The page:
What Have You Learned Today?
In the “old days,” you attended K-12 classes. Then maybe you went to college, got a degree, got a job and progressed by working hard or making lateral moves to other companies to get ahead. Throughout your career, you learned from experienced people you worked with, and maybe you got a grad degree, but even with that, you mostly had to figure things out for yourself.
In Thomas Friedman’s new book, Thank You for Being Late, he explains why this learning pattern doesn’t work in a time of super-accelerated technological change. Today, most schools don’t even teach the latest technology because things are happening faster than teachers are being educated. So how are we expected to keep up?
The speed of today’s technological changes can feel overwhelming and crazy – and like we’re being pushed too far and too fast.
At the same time, technology is giving us an unlimited opportunity to learn.
You’re on the Catalog University site, so I hope you already recognize this as a great learning “hub” for anyone in direct marketing.
Here are a few more learning hubs Friedman mentions in this EXCELLENT book:
Kahn Academy is a completely free resource offering thousands of classes for schools to help kids learn, as well as individuals wanting to get ahead. Kahn classes cover a huge range of age appropriate classes and topics.
And here’s an incredible new feature: Kahn offers free SAT, GMAT and MCAT prep classes. Kids in high school can now link their PSAT results to Kahn, and Kahn will offer them classes to help in the areas they need most based on what they missed on the PSATs. And all for free. This takes down a huge barrier to learning and is especially cool for kids who can’t afford to pay for expensive prep classes, as well as for anyone wanting to do well on the tests that get you into grad school.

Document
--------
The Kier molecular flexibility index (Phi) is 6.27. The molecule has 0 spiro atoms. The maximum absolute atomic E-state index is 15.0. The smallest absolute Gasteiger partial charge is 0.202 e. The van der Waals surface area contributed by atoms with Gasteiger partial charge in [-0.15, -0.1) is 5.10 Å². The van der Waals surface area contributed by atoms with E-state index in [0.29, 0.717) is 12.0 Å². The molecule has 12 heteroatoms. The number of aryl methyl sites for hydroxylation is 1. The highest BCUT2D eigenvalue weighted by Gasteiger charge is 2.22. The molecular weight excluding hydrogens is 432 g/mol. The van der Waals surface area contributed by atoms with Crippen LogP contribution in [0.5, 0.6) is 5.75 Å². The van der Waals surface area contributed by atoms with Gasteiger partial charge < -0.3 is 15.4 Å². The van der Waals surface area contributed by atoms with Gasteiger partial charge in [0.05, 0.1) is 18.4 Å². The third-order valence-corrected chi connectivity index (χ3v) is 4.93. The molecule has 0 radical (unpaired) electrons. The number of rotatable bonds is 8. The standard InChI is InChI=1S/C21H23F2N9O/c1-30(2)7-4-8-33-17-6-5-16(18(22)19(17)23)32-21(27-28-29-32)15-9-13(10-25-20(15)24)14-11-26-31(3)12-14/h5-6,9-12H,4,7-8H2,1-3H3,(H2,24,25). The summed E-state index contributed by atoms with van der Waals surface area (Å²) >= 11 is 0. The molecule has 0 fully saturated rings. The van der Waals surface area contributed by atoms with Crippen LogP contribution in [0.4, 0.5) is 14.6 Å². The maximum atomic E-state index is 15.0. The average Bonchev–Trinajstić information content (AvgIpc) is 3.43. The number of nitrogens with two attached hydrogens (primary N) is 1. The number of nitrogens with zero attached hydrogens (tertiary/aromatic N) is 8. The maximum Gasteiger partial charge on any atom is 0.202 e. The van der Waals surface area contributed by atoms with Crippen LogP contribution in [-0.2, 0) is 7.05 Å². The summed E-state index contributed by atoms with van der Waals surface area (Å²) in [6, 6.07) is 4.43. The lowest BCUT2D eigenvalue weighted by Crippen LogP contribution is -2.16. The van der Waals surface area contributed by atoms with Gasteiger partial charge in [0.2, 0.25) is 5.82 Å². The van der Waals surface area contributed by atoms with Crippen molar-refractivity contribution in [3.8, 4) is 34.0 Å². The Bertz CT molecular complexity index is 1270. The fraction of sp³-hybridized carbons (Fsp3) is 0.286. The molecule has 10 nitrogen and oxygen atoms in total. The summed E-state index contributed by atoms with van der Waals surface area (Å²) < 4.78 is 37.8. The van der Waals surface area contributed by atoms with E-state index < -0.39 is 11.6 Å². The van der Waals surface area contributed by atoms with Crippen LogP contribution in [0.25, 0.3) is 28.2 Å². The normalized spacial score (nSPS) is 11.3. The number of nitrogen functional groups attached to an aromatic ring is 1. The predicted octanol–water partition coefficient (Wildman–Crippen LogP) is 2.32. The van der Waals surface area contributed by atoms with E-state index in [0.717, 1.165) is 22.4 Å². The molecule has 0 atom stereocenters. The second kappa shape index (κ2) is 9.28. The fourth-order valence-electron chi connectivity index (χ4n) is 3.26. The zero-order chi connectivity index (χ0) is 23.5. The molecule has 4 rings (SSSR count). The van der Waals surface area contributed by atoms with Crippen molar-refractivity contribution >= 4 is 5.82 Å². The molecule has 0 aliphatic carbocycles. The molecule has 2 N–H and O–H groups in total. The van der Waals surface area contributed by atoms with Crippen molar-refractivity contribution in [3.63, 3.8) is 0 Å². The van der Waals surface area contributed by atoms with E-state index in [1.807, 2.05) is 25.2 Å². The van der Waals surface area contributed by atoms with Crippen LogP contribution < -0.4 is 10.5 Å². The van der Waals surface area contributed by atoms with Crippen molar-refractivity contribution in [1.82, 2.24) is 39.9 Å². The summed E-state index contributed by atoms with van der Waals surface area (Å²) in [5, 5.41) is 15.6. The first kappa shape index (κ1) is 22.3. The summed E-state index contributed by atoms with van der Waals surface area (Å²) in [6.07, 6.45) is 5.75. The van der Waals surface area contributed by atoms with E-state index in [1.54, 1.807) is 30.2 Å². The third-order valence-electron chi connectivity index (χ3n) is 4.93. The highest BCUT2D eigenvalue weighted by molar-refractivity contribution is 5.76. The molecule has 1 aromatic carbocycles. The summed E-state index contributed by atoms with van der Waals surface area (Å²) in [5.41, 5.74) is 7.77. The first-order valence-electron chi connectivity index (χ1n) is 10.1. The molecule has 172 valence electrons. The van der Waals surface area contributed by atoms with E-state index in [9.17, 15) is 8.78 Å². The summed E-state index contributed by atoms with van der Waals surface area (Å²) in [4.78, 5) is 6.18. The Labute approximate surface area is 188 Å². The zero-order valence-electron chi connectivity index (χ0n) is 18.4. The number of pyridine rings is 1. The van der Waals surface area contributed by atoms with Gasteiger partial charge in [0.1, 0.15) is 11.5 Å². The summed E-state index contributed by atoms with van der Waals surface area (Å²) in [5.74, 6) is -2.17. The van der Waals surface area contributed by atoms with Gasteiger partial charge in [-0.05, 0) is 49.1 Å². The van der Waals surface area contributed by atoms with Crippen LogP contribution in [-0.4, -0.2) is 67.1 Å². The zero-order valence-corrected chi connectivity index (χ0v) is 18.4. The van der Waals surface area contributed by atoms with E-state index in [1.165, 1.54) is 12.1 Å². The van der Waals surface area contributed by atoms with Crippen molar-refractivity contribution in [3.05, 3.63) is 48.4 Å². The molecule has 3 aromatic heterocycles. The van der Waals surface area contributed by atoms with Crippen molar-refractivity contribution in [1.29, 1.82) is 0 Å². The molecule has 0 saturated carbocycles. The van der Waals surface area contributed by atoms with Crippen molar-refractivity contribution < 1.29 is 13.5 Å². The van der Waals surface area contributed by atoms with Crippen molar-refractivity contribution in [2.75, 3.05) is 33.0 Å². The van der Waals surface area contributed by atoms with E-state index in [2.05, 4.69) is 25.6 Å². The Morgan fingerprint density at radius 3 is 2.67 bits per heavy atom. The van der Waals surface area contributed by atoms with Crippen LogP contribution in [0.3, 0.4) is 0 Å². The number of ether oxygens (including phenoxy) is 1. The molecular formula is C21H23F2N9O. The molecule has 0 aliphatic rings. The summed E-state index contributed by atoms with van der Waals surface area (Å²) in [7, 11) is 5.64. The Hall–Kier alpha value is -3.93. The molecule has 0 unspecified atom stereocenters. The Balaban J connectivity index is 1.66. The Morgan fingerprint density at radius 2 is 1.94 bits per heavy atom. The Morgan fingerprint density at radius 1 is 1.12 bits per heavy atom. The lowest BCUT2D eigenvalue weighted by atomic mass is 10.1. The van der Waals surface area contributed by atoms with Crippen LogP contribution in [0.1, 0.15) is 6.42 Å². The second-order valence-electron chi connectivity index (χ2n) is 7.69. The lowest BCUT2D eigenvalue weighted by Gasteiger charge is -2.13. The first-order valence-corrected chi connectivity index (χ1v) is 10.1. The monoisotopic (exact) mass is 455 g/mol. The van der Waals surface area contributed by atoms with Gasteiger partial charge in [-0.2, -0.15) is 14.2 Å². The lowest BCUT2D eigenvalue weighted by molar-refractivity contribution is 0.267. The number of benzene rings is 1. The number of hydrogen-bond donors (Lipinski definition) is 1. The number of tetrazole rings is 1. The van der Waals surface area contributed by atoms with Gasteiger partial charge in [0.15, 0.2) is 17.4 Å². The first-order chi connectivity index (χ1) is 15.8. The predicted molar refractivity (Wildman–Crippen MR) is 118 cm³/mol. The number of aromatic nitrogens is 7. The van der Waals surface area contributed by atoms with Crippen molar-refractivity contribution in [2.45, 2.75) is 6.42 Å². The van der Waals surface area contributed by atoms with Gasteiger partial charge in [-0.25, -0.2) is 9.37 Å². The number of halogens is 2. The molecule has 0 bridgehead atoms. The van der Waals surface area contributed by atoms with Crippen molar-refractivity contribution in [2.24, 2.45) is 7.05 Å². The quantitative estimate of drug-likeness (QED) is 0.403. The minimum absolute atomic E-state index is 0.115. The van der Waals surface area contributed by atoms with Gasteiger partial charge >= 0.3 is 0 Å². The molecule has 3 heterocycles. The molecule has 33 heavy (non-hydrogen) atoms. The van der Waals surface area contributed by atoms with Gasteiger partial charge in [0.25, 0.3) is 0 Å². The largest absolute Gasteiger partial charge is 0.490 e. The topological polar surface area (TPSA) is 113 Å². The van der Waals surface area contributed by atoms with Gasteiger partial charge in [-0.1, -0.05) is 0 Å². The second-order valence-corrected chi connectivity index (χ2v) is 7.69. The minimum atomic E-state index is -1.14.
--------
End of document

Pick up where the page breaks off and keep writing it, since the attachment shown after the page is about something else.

If you’re looking to get further education at the college level, Coursera offers over 2000 classes from some of the top universities in the world at a fraction of the cost you’d pay to attend one of these schools in person. Coursera classes are available anytime, from any computer, from anywhere in the world – whether you’re in Portland, ME, or Bangladesh!
Friedman also talks a good bit about Udacity, the on-line arm of Georgia Tech, where you can get an online Masters Degree in Computer Science for $6600. Amazing!
Other sites I like include Skillshare and Udemy with thousands of on-line classes taught by professionals on a mix of topics as diverse as writing, art, email marketing, real estate and more. And I recently stumbled on CreativeBug which offers classes in art and crafts. On CreativeBug you pay $5 a month as a subscription fee and can take any of their 100s of classes. You can’t find a good art class for $60, and here’s a whole website of classes for $60 for 12 months of unlimited learning.
The trick to these, of course, the same challenge you face taking classes from Catalog University: the initiative to learn comes from you. You don’t have a parent or teacher telling you to study or to get a paper finished. And many of the classes you take here and on the web don’t have grades so you’re learning for the joy of learning. And because these classes don’t have a set schedule, the onus is on you to stay organized to start and to complete them.
Whether your job demands that you continue to learn or the urge comes from your gut, on-line classes give you unlimited opportunities to be the person you want to be. To learn enough to say, “I’m a writer.” Or “I’m a designer.” Or “I’m a web builder.”
You’ve already got that inside you. Now you just have to find the class, sign up, stick with it, and make change a reality in your life. Things are moving fast these days. Move with them!
Can I say again how great Friedman’s book is?